You can ice the cake however you like. First of all I covered the whole cake in a load of buttercream. I went for the “naked” look on the sides by scraping back the icing with a palette knife to achieve the exposed effect. Then I decided to practise my piping skills by piping rosettes all over the cake. I liked the effect of the passionfruit seeds in each rosette. But a simply iced cake with buttercream is always a thing of beauty! And tastes just as good as cake with more fancy icing!

Jamie’s Cherry Cheesecake Semifreddo for Christmas

Here’s another recipe from the archives for a Christmas dessert. It’s a lovely Jamie Oliver ice cream bombe from 2013.
This cherry cheesecake semifreddo bombe is pretty spectacular when frozen in a domed bowl and then turned out. And a cold alternative to a traditional hot Christmas pudding or perhaps serve both  – that’s what I usually do!
I remember finding this dessert from a magazine of Christmas recipes produced by Woolworths, our Australian supermarket for whom Jamie is the signature chef, so the recipe was created as a seasonal dessert for Australia.
Jamie has combined three great ideas – cherries, luscious cheesecake and semifreddo for all who love ice cream.
It’s an easy recipe but you need to be prepared for a quite a few steps, and of course freezing time overnight.
I made these changes to the original recipe:
I used frozen pitted cherries rather than fresh (simply to save time pitting the fresh cherries).
I used ginger nut biscuits for the biscuit crunch component instead of digestive biscuits. This really worked as the biscuit crunch had a great festive ginger flavour!

Ingredients

150g digestive biscuits (I used ginger nuts)
75g unsalted butter
250g fresh cherries (I used frozen pitted cherries)
250g golden caster sugar
1 lemon
4 large free-range eggs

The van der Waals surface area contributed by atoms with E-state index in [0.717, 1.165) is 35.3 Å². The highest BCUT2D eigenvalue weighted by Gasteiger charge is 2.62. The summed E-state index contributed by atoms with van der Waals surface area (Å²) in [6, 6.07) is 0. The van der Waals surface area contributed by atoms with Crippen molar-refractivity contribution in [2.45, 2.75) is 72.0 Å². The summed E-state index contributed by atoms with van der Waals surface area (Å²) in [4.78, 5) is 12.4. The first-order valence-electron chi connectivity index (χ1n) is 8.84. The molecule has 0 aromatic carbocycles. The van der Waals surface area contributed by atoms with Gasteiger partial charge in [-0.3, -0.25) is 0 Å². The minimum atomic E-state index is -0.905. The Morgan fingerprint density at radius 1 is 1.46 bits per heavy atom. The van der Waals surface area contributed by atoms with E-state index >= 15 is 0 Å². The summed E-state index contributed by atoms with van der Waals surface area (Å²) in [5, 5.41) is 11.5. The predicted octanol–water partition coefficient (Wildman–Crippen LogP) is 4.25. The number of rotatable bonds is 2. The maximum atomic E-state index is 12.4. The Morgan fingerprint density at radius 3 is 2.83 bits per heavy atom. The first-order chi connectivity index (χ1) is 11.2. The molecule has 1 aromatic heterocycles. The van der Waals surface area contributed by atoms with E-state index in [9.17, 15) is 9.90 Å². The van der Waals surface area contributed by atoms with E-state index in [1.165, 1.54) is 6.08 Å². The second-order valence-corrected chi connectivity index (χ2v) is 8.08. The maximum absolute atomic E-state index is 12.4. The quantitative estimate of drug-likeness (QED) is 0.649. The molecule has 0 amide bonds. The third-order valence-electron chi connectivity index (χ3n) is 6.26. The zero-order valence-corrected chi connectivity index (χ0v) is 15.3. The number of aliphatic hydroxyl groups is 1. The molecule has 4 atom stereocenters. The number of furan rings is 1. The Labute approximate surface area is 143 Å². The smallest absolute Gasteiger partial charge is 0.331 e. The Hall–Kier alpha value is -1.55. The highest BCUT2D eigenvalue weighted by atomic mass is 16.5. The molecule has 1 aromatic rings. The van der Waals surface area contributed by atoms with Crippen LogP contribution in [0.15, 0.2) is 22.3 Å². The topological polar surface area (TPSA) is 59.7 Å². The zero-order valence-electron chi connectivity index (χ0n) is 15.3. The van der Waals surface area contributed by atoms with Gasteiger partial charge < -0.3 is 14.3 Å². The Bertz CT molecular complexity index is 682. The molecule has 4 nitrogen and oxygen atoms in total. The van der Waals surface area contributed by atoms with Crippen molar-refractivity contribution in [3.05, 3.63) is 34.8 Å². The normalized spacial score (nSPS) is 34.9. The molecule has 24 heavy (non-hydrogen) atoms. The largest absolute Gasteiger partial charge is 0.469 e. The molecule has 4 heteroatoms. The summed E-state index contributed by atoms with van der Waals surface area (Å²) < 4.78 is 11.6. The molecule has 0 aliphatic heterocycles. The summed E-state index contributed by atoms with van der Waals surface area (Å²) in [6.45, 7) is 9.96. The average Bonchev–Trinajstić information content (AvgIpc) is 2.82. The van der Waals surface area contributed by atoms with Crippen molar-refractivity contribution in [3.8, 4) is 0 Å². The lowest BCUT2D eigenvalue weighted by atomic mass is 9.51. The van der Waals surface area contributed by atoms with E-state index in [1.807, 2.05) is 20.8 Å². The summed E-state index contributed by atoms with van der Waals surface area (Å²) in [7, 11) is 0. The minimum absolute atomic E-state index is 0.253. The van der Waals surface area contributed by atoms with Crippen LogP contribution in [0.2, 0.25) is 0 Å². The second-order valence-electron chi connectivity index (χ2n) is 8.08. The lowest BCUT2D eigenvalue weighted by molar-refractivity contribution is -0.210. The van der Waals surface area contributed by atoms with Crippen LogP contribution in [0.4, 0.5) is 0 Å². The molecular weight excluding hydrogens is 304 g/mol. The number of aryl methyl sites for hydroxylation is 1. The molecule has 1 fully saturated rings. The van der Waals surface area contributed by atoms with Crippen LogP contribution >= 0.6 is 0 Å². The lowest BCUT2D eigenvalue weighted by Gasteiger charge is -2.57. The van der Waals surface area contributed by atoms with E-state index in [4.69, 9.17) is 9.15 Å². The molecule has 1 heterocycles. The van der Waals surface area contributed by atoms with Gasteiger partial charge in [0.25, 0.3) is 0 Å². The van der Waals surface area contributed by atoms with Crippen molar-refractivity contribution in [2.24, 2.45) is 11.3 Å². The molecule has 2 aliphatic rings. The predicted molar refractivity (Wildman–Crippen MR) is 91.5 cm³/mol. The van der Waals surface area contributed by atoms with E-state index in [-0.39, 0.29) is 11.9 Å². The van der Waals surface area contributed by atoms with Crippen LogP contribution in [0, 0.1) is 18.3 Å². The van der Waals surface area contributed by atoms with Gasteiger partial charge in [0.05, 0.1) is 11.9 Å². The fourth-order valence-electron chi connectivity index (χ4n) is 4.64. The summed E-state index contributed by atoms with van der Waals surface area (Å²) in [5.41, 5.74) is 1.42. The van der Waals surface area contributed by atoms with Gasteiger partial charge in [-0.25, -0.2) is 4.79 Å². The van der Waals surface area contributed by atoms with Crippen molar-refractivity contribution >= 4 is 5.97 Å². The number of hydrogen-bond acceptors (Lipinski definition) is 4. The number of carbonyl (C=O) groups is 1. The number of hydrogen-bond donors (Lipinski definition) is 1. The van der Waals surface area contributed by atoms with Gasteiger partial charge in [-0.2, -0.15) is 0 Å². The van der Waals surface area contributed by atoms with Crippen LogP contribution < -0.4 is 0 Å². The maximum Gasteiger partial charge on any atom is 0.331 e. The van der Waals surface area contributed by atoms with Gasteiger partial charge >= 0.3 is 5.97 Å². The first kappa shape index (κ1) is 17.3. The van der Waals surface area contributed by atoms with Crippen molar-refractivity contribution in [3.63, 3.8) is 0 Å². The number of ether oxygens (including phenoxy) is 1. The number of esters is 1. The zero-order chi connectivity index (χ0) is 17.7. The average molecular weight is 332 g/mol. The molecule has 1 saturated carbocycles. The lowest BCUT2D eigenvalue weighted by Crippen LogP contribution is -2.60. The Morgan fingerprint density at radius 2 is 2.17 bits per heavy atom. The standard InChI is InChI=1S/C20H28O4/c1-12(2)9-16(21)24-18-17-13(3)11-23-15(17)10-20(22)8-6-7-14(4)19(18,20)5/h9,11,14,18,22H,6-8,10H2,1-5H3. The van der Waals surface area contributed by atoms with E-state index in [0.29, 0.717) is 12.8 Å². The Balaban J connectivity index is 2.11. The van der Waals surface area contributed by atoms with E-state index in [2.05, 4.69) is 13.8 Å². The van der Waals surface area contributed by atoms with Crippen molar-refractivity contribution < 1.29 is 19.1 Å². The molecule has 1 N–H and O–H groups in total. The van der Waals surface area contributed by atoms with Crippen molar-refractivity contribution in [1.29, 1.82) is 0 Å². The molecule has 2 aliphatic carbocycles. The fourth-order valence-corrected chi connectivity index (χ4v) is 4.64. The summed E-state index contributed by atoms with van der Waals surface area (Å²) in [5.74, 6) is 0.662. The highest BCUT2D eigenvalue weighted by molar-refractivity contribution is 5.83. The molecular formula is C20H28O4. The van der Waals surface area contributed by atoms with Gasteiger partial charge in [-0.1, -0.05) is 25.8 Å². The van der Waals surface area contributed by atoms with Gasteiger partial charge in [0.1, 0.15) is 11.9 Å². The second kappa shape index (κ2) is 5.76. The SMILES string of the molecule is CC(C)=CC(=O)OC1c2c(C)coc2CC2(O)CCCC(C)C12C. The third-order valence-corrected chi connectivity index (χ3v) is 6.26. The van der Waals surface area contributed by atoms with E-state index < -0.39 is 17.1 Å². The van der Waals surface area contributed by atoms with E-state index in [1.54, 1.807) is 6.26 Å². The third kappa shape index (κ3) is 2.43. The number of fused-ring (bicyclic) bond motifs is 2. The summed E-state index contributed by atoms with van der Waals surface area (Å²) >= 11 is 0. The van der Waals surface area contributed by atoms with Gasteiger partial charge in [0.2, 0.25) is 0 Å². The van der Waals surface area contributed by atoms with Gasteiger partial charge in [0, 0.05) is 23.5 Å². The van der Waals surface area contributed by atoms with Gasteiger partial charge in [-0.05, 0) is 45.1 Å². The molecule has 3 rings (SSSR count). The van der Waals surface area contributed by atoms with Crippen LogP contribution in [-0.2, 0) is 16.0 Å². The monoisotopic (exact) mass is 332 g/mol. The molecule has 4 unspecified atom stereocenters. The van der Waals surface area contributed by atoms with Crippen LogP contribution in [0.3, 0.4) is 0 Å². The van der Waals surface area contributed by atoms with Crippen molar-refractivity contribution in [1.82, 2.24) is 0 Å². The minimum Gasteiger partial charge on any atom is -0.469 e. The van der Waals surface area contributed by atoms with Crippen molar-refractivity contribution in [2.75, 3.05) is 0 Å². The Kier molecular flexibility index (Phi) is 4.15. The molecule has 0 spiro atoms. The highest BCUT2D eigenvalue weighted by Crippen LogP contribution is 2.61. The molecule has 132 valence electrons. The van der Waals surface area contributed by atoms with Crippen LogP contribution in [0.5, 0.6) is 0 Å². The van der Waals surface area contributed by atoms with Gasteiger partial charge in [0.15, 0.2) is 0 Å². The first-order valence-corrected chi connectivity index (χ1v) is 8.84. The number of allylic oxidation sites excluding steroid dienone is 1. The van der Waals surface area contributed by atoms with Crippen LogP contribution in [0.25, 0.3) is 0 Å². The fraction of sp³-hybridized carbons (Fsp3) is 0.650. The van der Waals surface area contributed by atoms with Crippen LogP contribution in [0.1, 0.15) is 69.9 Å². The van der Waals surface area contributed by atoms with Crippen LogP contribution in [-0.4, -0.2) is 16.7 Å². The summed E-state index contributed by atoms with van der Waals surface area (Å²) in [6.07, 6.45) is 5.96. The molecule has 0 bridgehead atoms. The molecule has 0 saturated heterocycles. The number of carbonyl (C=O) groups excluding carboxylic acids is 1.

250ml double cream
250g cream cheese
50g dark chocolate
A large handful of cherries or mixed fresh berries

Method

Preheat the oven to 180 degrees C. Blitz the biscuits in a food processor until fine. Melt the butter in a small pan over a low heat and stir in the blitzed biscuits and a good pinch of sea salt.
Empty the mixture into a small baking dish (roughly 15 x 20 cm), pat down and bake in the oven for 10 to 15 minutes until golden and firm. Leave to cool.
Meanwhile, halve and de-stone the cherries and place in a small pan with 200g of the caster sugar. (Or use frozen cherries). Finely grate in the lemon zest and squeeze in the juice of half and place over a medium-low heat.
Gently bring to the boil, then reduce the heat to low and simmer for 6-8 minutes, or until softened and syrupy. Leave to cool completely, then blitz two-thirds of the mixture into a purée in a blender.
When you are ready to assemble the semifreddo, separate the eggs into two large mixing bowls and pour the double cream into a third bowl. Whisk the cream to soft peaks and beat in the cream cheese.
Whisk the egg yolks with the remaining caster sugar until creamy and pale and doubled in volume.
Whisk the egg whites with a pinch of sea salt until stiff peaks form.
Gently fold the whites into the yolks, using a large metal spoon to keep the mixture as light as possible.